The aim of the St Vincent de Paul Society is the same today as it was at its conception in the 19th Century: to tackle poverty in all its forms through the provision of practical assistance to those in need.
The concept of need is broader than financial hardship, so visiting the sick, the lonely, the addicted, the imprisoned and those suffering from disabilities form a large proportion of the Society's work.
The Society is active in 150 countries and has nearly 600,000 members worldwide. In England and Wales, its more than 10,000 volunteers annually carry out more than 500,000 recorded visits. The essential work of the Society is person-to-person contact, and, as this is a fundamental part of the Society's ethos, it does not make donations to any work in which members are not personally involved. However, it recognises that material or financial assistance may help those it visits overcome crises and develop longer-term solutions to their problems.
When financial problems are involved, the main objective is to foster sound budgeting and debt management. It may be possible to supply some items of furniture or clothing, but the responsibility to ensure we do not leave people dependent on help is recognised. Training is available to members, ensuring that they are equipped to carry out their work in a competent manner.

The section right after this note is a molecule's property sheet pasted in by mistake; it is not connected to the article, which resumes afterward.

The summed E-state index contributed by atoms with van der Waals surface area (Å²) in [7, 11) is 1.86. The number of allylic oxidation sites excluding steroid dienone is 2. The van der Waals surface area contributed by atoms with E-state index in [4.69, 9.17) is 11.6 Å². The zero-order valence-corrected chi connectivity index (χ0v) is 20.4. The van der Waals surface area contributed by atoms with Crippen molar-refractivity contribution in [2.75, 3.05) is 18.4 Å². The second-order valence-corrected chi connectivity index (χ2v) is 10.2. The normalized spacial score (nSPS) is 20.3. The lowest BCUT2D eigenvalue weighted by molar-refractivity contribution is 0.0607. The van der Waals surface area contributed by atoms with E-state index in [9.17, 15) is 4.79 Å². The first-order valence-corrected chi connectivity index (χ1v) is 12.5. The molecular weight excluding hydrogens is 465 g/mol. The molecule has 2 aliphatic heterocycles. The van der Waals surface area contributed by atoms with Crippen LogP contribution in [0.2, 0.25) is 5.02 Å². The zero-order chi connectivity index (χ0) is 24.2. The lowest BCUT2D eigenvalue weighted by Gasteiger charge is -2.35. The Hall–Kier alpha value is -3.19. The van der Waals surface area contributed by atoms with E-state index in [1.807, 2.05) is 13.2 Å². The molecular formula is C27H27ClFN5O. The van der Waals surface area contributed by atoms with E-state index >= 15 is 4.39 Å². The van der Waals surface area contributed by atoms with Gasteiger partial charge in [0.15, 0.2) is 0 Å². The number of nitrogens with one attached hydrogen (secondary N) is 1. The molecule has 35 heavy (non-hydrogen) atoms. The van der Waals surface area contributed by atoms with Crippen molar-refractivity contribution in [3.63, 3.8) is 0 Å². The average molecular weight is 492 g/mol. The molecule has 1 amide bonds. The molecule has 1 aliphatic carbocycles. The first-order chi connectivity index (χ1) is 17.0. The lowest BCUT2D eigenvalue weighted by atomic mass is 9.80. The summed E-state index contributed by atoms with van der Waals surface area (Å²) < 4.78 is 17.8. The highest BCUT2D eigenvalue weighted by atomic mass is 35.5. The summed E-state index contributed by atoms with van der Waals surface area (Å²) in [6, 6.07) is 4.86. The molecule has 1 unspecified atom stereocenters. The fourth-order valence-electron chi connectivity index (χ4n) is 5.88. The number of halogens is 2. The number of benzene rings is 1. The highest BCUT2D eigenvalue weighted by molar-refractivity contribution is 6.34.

The Society operates in small groups called "Conferences", which are often based in local parishes or schools. They meet regularly to review their work as well as allocating future work in a spirit of prayer and mutual support. The work of a Conference is usually concentrated on local visiting.
Over the years, the SVP has responded to social changes, providing a range of additional services depending on the prevailing need. Today, these “Community Support Projects/Special Works” include furniture stores, support centres, providing accommodation to vulnerable people, disability projects, soup runs, children's camps and various holiday schemes amongst other things. The most recent initiative is the creation of Community Shops providing resources and employment in areas of deprivation.
Since 1999, the Society also runs a Youth Development programme in parishes, schools and universities. Youth SVP aims to empower young people through their involvement in local community projects and other volunteering activities.
Internationally, groups in the developing world are "Twinned" with groups in more affluent countries, supporting each other with correspondence and mutual prayer. Financial support is also provided in the form of regular contributions, student sponsorship, specific projects and a "disaster fund" to help the local Society cope with disasters in their own country.
The SVP is part of the Vincentians in Partnership, an umbrella organisation set up to oppose structural injustice and foster collaboration among those organisations, groups, trusts, charities and religious congregations in Great Britain which are influenced by the spirit of St Vincent de Paul.